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Carrie Rodriguez - taking a Chip off the old block

 

The annual South by Southwest convention in Austin, Texas is an opportunity for musicians to put themselves in the shop window. Literally, in the case of Carrie Rodriguez – or so it appears.

 

Back in 2001, Rodriguez was playing fiddle in a country band who secured an unofficial SXSW gig in the salubrious sounding Cheapo Records in downtown Austin. Chip Taylor, the songwriter responsible for Wild Thing, Angel of the Morning and a whole catalogue of others, was in town and happened to drop into the store. Impressed by the band’s fiddler, he invited Rodriguez to play on his next gig.

 

At least, that’s the way Taylor tells it. Rodriguez’s version has a mutual friend, Richard Price, the sometime bass player to Lucinda Williams, acting as go-between and suggesting that Taylor check out Rodriguez at Cheapo Records.

 

"Chip’s version sounds better," says Rodriguez. "But whatever way you look at it, it was a lucky break for me because I was fresh out of music college. I didn’t know what I was going to do. I was playing round dance halls and bars, which was okay for the short term. And suddenly I get to go off and spend five years making records and touring and learning to write songs with a master craftsman."

 

It was, perhaps, inevitable that the Austin-born Rodriguez should take up a career in the arts. Her father, David, is a singer-songwriter. Her mother is a painter and her grandmother spent most of her adult life as a painter, too, before publishing her first book at the age of seventy. Lyle Lovett is also a family friend who was very encouraging to Carrie as her ambitions changed from occupying the violin chair in a symphony orchestra or teaching classical violin to playing something more rootsy.

 

"I never saw myself as a singer or writing songs," she says. "I’d played with the Austin Youth Symphony and the Austin Civic Orchestra in my teens and was actually in my first year at the Oberlin College Conservatory of Music in Ohio when I went to hear Lyle’s band in Cleveland. I got to play a little bit with them and I decided that what they were doing was way more fun."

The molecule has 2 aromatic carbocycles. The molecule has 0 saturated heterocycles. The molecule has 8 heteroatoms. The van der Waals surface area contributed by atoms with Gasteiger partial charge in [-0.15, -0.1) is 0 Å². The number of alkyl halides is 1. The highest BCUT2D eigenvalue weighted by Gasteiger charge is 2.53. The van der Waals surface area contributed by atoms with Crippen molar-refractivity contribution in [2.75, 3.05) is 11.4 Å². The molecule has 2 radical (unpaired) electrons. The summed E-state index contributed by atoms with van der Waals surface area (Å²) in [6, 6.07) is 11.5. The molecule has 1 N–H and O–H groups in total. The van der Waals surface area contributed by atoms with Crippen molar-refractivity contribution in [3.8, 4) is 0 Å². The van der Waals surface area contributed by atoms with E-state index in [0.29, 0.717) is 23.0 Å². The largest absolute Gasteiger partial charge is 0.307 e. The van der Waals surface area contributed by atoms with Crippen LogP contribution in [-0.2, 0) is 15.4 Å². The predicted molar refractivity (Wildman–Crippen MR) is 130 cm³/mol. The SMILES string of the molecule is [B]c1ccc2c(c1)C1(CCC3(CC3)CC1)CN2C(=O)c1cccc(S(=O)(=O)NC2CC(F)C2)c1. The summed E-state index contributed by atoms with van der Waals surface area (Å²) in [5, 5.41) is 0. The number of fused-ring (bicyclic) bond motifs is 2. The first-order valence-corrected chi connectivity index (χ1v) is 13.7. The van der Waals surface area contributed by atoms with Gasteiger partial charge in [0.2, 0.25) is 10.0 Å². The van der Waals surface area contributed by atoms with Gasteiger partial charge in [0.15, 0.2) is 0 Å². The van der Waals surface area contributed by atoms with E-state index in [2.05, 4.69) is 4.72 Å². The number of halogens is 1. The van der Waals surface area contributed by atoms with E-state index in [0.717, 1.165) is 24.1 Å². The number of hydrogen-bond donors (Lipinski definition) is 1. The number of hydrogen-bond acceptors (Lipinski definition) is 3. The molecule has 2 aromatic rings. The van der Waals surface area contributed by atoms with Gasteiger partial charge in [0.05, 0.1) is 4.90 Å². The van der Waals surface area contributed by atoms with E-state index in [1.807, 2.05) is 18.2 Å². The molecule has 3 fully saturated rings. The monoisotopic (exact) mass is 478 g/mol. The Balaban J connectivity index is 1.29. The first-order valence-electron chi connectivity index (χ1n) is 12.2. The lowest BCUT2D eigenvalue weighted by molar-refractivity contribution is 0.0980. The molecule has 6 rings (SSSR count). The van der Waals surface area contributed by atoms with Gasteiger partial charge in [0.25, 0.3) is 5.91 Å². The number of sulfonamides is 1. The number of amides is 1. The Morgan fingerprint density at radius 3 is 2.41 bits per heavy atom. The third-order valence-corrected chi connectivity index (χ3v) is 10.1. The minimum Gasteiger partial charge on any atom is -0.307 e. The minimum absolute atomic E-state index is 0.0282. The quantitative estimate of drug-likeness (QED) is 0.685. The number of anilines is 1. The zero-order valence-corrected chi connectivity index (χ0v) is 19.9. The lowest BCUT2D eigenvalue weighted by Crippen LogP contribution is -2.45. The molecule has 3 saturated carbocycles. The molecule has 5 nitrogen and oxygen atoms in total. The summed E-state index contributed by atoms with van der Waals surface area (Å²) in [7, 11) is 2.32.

Andrea Zonn, the fiddler and singer-songwriter behind this year’s opening concert at Celtic Connections, was playing in Lyle Lovett’s band at the time and after speaking to her, Rodriguez decided to change courses. She left the prestigious Oberlin conservatory and moved to Berklee College of Music in Boston which although probably better known here for its jazz department, has nourished numerous roots music talents including Gillian Welch and Natalie Maines of the Dixie Chicks.

 

During her time in Boston, Lovett arrived in town for a gig and invited her to play with his band again. By then she’d been working on traditional fiddle styles and playing country music and she acquitted herself well enough to think she’d find work as the fiddler in a band. Until Chip Taylor came along with other ideas.

 

Taylor took her on as a musical partner, encouraging her to sing and get involved in writing the duo’s material.

 

"Chip really had to drag the whole singing thing out of me, and I’m really glad that he did because I started to really enjoy it," she says. "The same goes for songwriting and I can’t think of a better person to learn this from than Chip because he’s so great at simplicity and sensuality. I mean, look at Wild Thing."

 

With the release last year of her first solo album, Seven Angels on a Bicycle, Rodriguez moved centre-stage and now has her own band, although she’ll continue to work with Taylor off and on. Even after sharing the platform with Taylor for five years and taking her turn at singing lead vocals, she concedes that she finds being in the spotlight very difficult.

 

"It’s challenging because I’m now the person that the audience has come to see," she says. "But again I learned so much from Chip that I have a lot of his experience I can draw on. So if I have a scary moment, I just think to myself, Now what would Chip do here?"

 

Apart from the songwriting and performing lessons that came naturally through working with Taylor, there were other spin-offs – like being able to approach her favourite musicians to play on her album. One of these is Bill Frisell, the jazz guitarist whose own repertoire ranges from Aaron Copland to Madonna and Muddy Waters and who inhabits the gospel and mountain music styles of Seven Angels on a Bicycle to the manner born.

 

"Bill’s been one of my heroes for ten years or so and we brought him in to work on our last duo album, Red Dog Tracks, so I got to know him a bit," she says. "Then we actually did a week in Germany about a year ago where he and his band backed Chip and me, and that was fantastic. He’s so enthusiastic about music and the thing I noticed most is how much fun he has playing. And that’s the way it should be. If you’re not having fun, you shouldn’t be up there playing for other people. With my band we’ve developed this mantra that we chant in the dressing room: We’re gonna have fun. Then we do."

 

From The Herald, May 3, 2007

 

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